© 2016 Niantic
$free with IAP
iPad, iPhone, Android
Teaches: Geography, problem solving, logic, maps, reading, classification
Tagged for: Classics, Augmented Reality, Coop, WOSU, KAPi, 90child10toy
This is an easy-to-play, real-world based Pokémon scavenger hunt that uses your iOS or Android smart phone to make it seem as if actual Pokémon creatures are roaming around your main street. The core content includes 100+ Pokémon from the original Red and Blue games.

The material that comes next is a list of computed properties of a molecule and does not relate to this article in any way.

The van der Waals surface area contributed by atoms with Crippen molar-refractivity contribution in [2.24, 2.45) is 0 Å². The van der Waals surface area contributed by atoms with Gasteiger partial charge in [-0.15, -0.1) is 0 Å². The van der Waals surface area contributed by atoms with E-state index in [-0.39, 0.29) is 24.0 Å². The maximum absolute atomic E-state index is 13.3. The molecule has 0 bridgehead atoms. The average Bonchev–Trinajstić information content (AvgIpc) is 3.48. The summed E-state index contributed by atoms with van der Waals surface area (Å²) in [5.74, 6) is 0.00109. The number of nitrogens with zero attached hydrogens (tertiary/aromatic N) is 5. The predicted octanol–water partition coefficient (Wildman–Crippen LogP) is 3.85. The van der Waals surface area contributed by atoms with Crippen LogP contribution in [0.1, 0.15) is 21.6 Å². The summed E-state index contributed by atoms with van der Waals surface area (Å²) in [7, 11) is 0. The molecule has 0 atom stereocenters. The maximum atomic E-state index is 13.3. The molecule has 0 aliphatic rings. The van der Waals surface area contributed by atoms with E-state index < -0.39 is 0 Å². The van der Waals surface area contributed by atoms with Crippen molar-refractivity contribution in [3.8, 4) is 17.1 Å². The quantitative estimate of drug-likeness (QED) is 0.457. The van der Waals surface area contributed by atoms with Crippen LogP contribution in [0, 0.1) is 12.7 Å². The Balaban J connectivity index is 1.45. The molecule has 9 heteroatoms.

This is an easy-to-play, real-world based Pokémon scavenger hunt that uses your iOS or Android smart phone to make it seem as if actual Pokémon creatures are roaming around your main street. The core content includes 100+ Pokémon from the original Red and Blue games. Your job is to "catch" as many Pokémon as possible to earn coins and increase in rank. This is done by tossing Pokéballs at the Pokemon. The free app comes with a set of Pokeballs, and more are they are easy to find at first. But the more you play, the harder the Pokémon are to catch. So you may need to either walk for more, or you can take the lazy route and buy more (sold for $1 per 20 and an IAP, or In App Purchase). Other items include incense ($.80 for 30 minutes of time to lure a Pokémon to your location), lucky eggs ($.80/each for extra "experience points" or XP), lure modules ($6.80), an egg incubator ($1.50), a bag upgrade ($2) and a Pokémon storage upgrade ($2). So... the more you play, the more you'll pay. But is it worth it? All of our testers said absolutely, at least as of the first week. The fun/cost ratio works, and none had actually purchased anything despite many collective hours of play. The the answer appears to be yes but you should also factor in the indirect expense of exposure to sponsored locations. Here's how it works. After downloading the free app, you are required to create an account, consisting of a screen name and password. The game then asks you prove you're over 13, a hurdle easily bypassed by all our under age 13 testers. From this point forward, the app knows where you are, and could potentially steer you toward physical places that have paid to have Pokémon on site. If you sign in with your Google account (the only option that was working at test time) you could give the application access to your personal contacts, in theory. If you are concerned about privacy, you can login with a fake gmail account. Also, the app requires a constant Internet connection to successfully reach the Pokémon GO servers, or it will not start. And finally, the app uses a lot of data and battery power, so be sure to explore the power saving feature in the preferences. If all is well, you can start hunting by using a map and compass on your smart phone as a guide. You can see where Pokémon are located because they are marked with large, easy-to-see beacons. There are also "PokéStops" -- real world locations -- often in real parks or libraries. We're not sure about other towns, but our own library was a PokéStop, with several Pokémon hiding just outside the office (and one even came to our front door). When you get close to your target Pokémon, your camera automatically turns on, and you go into AR (augmented reality) mode for the real world view. That's when you might see a Pokémon character on a park bench or floating over the side walk. You can then "capture" it by flicking one of your limited supply of Pokéballs. If caught, it will be added the Pokémon to your own personal collection. The more you catch, the more coins you earn which can used to buy more Pokéballs. You can speed things up though by buying incense to attract Pokémon, or more Pokéballs with real world money (with 20 costing about $1). After catching a Pokemon, you can then use your Pokemon in battle against other trainers at "gyms" locations, as marked in your map. Our testers, aged 8 to 22 noted that the game has been freezing a lot lately, most likely due to it's sudden popularity. You should take the warnings about traffic seriously, and make sure children explore with a friend or better yet, with a parent. Also make note of the IAP (in app purchase) policy at the start, because it is possible to spend as much as $100 in a single IAP (in app purchase). If privacy is a concern, you may want to avoid logging in with your gmail account, or make a fake account. The bottom line? This is a great game to play with together with a child, or a group of friends, and it is possible to have a good time spending very little money. But it has the potential to get both addicting and expensive and it raises additional questions about privacy and physical safety, as children start wandering the streets. These issues are yet to be resolved. See also Geocaching and Pokémon Go Plus (an accessory). See also Pokémon Hack https://youtu.be/N7R6qGIvs74 based on information found here: https://www.reddit.com/r/pokemongodev